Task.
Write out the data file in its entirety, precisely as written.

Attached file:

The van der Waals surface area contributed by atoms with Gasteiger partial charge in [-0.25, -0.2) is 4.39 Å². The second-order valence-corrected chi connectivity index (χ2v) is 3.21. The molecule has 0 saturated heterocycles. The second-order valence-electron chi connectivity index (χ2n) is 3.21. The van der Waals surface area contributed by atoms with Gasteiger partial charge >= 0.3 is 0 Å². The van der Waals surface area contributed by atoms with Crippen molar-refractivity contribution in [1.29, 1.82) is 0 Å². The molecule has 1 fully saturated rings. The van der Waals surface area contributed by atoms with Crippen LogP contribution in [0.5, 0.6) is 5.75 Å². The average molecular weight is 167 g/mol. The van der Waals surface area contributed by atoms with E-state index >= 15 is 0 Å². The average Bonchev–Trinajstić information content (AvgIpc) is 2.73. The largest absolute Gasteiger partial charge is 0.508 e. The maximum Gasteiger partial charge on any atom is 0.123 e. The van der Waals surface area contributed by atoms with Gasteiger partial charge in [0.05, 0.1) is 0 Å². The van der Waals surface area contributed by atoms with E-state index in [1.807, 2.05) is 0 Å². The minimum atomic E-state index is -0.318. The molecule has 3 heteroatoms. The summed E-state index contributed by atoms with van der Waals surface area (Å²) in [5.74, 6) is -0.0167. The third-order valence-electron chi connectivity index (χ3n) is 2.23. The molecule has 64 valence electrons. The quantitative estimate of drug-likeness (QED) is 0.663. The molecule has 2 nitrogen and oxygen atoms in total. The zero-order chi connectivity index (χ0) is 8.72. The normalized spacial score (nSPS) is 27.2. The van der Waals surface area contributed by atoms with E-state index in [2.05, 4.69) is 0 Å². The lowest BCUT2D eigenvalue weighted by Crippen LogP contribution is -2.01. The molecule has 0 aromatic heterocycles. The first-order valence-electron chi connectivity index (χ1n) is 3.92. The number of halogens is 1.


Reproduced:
The van der Waals surface area contributed by atoms with Gasteiger partial charge in [-0.25, -0.2) is 4.39 Å². The second-order valence-corrected chi connectivity index (χ2v) is 3.21. The molecule has 0 saturated heterocycles. The second-order valence-electron chi connectivity index (χ2n) is 3.21. The van der Waals surface area contributed by atoms with Gasteiger partial charge >= 0.3 is 0 Å². The van der Waals surface area contributed by atoms with Crippen molar-refractivity contribution in [1.29, 1.82) is 0 Å². The molecule has 1 fully saturated rings. The van der Waals surface area contributed by atoms with Crippen LogP contribution in [0.5, 0.6) is 5.75 Å². The average molecular weight is 167 g/mol. The van der Waals surface area contributed by atoms with E-state index >= 15 is 0 Å². The average Bonchev–Trinajstić information content (AvgIpc) is 2.73. The largest absolute Gasteiger partial charge is 0.508 e. The maximum Gasteiger partial charge on any atom is 0.123 e. The van der Waals surface area contributed by atoms with Gasteiger partial charge in [0.05, 0.1) is 0 Å². The van der Waals surface area contributed by atoms with E-state index in [1.807, 2.05) is 0 Å². The minimum atomic E-state index is -0.318. The molecule has 3 heteroatoms. The summed E-state index contributed by atoms with van der Waals surface area (Å²) in [5.74, 6) is -0.0167. The third-order valence-electron chi connectivity index (χ3n) is 2.23. The molecule has 64 valence electrons. The quantitative estimate of drug-likeness (QED) is 0.663. The molecule has 2 nitrogen and oxygen atoms in total. The zero-order chi connectivity index (χ0) is 8.72. The normalized spacial score (nSPS) is 27.2. The van der Waals surface area contributed by atoms with E-state index in [2.05, 4.69) is 0 Å². The lowest BCUT2D eigenvalue weighted by Crippen LogP contribution is -2.01. The molecule has 0 aromatic heterocycles. The first-order valence-electron chi connectivity index (χ1n) is 3.92. The number of halogens is 1.